For both the Broncos and the Chiefs, the linebackers are the heart of the defense.
In Denver, the Broncos have Wesley Woodyard, an athletic and underrated player, back and healthy. In Woodyard's absence, youngster Danny Trevathan has emerged as a more than capable player in his own right.
Most importantly, strong-side man Von Miller, who began this year by serving a six-game suspension, has now logged a sack in back-to-back games and looks to be back in All-Pro form.
However, as good as the Denver linebackers may be, Kansas City's are even better.
Inside linebacker Derrick Johnson is one of the very best in the NFL at his position. Only Stephen Tulloch of the Detroit Lions has graded higher this year, according to Pro Football Focus (subscription required).
Then there's the matter of outside linebackers Justin Houston and Tamba Hali. The pair have combined for 20 sacks this season. Both rank in the top five in the NFL in sacks and among the top-five 3-4 outside linebackers in the league per PFF.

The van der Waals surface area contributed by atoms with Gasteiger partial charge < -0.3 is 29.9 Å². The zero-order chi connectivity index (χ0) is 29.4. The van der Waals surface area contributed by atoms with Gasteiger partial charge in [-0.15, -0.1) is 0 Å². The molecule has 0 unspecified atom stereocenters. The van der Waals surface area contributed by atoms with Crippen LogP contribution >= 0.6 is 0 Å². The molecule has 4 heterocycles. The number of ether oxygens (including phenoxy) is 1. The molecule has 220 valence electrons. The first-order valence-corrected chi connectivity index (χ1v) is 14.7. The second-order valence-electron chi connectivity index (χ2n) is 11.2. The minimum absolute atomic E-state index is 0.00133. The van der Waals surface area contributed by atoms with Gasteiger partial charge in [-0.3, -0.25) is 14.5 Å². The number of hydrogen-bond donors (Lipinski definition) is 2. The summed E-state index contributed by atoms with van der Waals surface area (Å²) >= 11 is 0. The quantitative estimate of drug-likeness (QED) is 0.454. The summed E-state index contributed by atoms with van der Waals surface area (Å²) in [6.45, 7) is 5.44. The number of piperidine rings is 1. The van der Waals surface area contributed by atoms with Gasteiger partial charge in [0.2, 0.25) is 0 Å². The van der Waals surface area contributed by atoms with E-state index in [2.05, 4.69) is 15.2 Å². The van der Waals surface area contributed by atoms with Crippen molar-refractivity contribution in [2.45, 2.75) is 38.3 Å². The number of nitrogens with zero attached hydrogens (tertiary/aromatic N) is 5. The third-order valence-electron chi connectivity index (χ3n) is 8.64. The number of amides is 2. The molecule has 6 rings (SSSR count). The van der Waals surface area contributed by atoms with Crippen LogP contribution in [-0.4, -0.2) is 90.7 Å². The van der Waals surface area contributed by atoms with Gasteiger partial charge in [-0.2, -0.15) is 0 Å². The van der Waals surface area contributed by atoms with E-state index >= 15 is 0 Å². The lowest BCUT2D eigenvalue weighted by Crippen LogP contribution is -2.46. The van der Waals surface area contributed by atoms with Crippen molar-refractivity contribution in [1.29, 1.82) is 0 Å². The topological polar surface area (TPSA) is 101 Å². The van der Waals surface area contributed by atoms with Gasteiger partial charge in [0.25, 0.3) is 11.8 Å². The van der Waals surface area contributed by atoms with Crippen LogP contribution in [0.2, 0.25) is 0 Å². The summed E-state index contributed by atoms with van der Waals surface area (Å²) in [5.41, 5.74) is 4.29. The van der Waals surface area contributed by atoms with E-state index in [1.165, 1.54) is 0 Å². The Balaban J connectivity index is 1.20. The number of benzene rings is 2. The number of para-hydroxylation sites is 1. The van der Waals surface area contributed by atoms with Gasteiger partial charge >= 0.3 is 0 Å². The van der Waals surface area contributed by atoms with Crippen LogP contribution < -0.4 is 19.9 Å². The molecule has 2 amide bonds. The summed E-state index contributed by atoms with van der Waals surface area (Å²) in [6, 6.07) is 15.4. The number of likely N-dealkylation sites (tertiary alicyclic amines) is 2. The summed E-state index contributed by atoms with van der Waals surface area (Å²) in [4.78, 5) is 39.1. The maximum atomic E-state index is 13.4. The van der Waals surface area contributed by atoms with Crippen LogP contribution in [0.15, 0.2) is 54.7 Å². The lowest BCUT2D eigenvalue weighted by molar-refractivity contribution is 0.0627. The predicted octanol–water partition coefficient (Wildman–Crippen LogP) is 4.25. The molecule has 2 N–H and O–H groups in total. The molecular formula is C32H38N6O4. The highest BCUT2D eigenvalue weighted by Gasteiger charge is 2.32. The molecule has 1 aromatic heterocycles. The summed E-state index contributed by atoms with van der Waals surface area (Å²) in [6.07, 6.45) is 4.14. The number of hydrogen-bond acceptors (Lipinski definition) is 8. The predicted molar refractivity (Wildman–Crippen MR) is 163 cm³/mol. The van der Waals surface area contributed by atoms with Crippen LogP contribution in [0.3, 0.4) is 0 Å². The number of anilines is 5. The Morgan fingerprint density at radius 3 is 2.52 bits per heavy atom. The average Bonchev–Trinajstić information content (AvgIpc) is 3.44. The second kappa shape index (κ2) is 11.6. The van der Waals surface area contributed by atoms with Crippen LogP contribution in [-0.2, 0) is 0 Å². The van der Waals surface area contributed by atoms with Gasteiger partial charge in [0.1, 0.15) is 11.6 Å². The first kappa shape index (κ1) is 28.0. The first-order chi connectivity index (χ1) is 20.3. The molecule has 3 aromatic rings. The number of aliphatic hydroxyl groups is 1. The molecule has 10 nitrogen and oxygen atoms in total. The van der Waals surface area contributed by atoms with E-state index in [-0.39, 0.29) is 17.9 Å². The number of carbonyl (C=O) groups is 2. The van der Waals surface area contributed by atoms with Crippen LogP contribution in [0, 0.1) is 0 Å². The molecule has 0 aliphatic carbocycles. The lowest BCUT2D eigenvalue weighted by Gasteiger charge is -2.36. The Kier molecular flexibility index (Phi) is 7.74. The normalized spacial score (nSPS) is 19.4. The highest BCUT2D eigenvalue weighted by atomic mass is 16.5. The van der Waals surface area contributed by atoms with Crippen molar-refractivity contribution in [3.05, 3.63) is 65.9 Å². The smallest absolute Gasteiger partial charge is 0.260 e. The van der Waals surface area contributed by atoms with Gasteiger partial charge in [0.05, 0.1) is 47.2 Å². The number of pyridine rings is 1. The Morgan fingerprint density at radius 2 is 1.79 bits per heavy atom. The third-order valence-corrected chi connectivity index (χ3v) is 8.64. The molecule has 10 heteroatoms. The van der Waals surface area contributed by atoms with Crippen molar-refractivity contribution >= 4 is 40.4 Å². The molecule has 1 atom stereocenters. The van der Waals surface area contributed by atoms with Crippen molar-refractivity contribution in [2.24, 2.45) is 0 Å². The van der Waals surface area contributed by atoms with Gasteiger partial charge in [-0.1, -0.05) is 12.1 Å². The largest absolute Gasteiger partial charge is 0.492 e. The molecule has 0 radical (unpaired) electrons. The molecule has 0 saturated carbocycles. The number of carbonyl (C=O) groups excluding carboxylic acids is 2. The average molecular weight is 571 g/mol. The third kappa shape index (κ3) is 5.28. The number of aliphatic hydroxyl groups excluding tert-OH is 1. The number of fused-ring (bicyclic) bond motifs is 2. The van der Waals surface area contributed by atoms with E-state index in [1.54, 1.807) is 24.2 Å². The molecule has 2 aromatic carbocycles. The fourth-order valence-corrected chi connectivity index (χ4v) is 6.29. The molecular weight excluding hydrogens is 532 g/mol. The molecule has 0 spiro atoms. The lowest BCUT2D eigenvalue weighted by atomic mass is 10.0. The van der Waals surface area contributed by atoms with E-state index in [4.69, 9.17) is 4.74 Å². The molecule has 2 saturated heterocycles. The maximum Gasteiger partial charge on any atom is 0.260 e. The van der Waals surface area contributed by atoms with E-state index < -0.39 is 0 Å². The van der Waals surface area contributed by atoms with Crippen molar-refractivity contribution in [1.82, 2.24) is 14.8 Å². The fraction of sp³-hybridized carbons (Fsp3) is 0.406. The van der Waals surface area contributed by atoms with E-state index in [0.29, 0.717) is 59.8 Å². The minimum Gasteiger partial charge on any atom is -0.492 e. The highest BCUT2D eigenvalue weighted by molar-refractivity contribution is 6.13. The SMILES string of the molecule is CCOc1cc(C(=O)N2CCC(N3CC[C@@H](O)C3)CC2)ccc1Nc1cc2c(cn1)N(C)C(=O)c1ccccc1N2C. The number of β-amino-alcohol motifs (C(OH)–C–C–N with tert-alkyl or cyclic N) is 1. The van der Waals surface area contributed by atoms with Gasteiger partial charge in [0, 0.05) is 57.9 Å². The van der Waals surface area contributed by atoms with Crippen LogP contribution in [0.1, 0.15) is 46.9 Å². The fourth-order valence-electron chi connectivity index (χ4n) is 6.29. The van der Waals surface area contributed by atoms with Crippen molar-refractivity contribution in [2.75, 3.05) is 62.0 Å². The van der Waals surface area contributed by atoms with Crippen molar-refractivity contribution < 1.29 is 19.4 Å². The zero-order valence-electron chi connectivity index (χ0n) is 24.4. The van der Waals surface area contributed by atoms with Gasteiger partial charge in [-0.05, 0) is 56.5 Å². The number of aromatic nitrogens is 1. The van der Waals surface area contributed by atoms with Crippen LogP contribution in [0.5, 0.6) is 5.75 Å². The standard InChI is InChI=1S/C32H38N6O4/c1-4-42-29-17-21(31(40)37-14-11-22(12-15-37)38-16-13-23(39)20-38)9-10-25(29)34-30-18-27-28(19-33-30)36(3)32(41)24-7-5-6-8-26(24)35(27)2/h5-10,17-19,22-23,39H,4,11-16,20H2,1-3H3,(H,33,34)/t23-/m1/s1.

Denver's linebackers are really good.
Kansas City's are better.
Even the best of teams have a weak spot.
For the Denver Broncos, it's the secondary.
The Broncos rank dead last in the AFC in pass defense, allowing nearly 288 yards a game through the air through nine games.
Granted, some of that is attributable to Manning and the offense forcing opponents to throw. More still can be chalked up to the absence of cornerback Champ Bailey for much of the year.
However, the fact remains that Denver has been susceptible through the air in 2013.
The Chiefs? Not so much.
Kansas City ranks sixth in the league in pass defense, allowing just over 208 yards a game. In Brandon Flowers, Sean Smith and Marcus Cooper, the Chiefs have a rock-solid trio of experienced and/or talented cornerbacks.
Throw in safety Eric Berry, and you have the AFC's best defensive backfield.
There's really no contest between the two teams at kicker, especially with the game being played in Denver.
With all due respect to Ryan Succop, Matt Prater is Pro Football Focus' top kicker and a player who hasn't missed an attempt this year. That includes three from over 50 yards out, and in the friendly confines of Mile High anything inside 55 is well within his range.